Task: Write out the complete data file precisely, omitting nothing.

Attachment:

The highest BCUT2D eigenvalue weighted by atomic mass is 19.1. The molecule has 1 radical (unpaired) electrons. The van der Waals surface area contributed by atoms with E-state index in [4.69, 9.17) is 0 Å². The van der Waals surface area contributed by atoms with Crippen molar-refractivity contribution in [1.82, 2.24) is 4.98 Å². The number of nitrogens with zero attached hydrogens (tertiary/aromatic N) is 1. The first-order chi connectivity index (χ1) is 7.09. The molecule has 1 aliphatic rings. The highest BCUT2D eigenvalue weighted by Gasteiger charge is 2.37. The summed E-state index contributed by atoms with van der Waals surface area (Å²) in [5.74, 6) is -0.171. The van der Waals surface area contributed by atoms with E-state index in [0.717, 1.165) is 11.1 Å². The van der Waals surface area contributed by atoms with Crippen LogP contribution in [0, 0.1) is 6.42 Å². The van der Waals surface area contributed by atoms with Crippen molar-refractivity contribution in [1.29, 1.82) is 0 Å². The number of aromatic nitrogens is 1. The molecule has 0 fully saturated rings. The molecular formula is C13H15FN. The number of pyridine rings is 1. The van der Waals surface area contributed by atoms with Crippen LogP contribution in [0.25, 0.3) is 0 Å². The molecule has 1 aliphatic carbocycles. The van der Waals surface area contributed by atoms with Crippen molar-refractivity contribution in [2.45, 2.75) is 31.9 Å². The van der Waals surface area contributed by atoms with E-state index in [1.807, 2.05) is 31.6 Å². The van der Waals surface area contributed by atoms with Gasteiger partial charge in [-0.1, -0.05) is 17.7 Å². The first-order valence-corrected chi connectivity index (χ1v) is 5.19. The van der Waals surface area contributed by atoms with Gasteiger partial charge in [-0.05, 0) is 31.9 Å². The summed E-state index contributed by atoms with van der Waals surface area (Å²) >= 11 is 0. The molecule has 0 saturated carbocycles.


The highest BCUT2D eigenvalue weighted by atomic mass is 19.1. The molecule has 1 radical (unpaired) electrons. The van der Waals surface area contributed by atoms with E-state index in [4.69, 9.17) is 0 Å². The van der Waals surface area contributed by atoms with Crippen molar-refractivity contribution in [1.82, 2.24) is 4.98 Å². The number of nitrogens with zero attached hydrogens (tertiary/aromatic N) is 1. The first-order chi connectivity index (χ1) is 7.09. The molecule has 1 aliphatic rings. The highest BCUT2D eigenvalue weighted by Gasteiger charge is 2.37. The summed E-state index contributed by atoms with van der Waals surface area (Å²) in [5.74, 6) is -0.171. The van der Waals surface area contributed by atoms with E-state index in [0.717, 1.165) is 11.1 Å². The van der Waals surface area contributed by atoms with Crippen LogP contribution in [0, 0.1) is 6.42 Å². The van der Waals surface area contributed by atoms with Crippen molar-refractivity contribution in [1.29, 1.82) is 0 Å². The number of aromatic nitrogens is 1. The molecule has 0 fully saturated rings. The molecular formula is C13H15FN. The number of pyridine rings is 1. The van der Waals surface area contributed by atoms with Crippen LogP contribution in [0.25, 0.3) is 0 Å². The molecule has 1 aliphatic carbocycles. The van der Waals surface area contributed by atoms with Crippen molar-refractivity contribution in [2.45, 2.75) is 31.9 Å². The van der Waals surface area contributed by atoms with E-state index in [1.807, 2.05) is 31.6 Å². The van der Waals surface area contributed by atoms with Gasteiger partial charge in [-0.1, -0.05) is 17.7 Å². The first-order valence-corrected chi connectivity index (χ1v) is 5.19. The van der Waals surface area contributed by atoms with Gasteiger partial charge in [-0.05, 0) is 31.9 Å². The summed E-state index contributed by atoms with van der Waals surface area (Å²) >= 11 is 0. The molecule has 0 saturated carbocycles.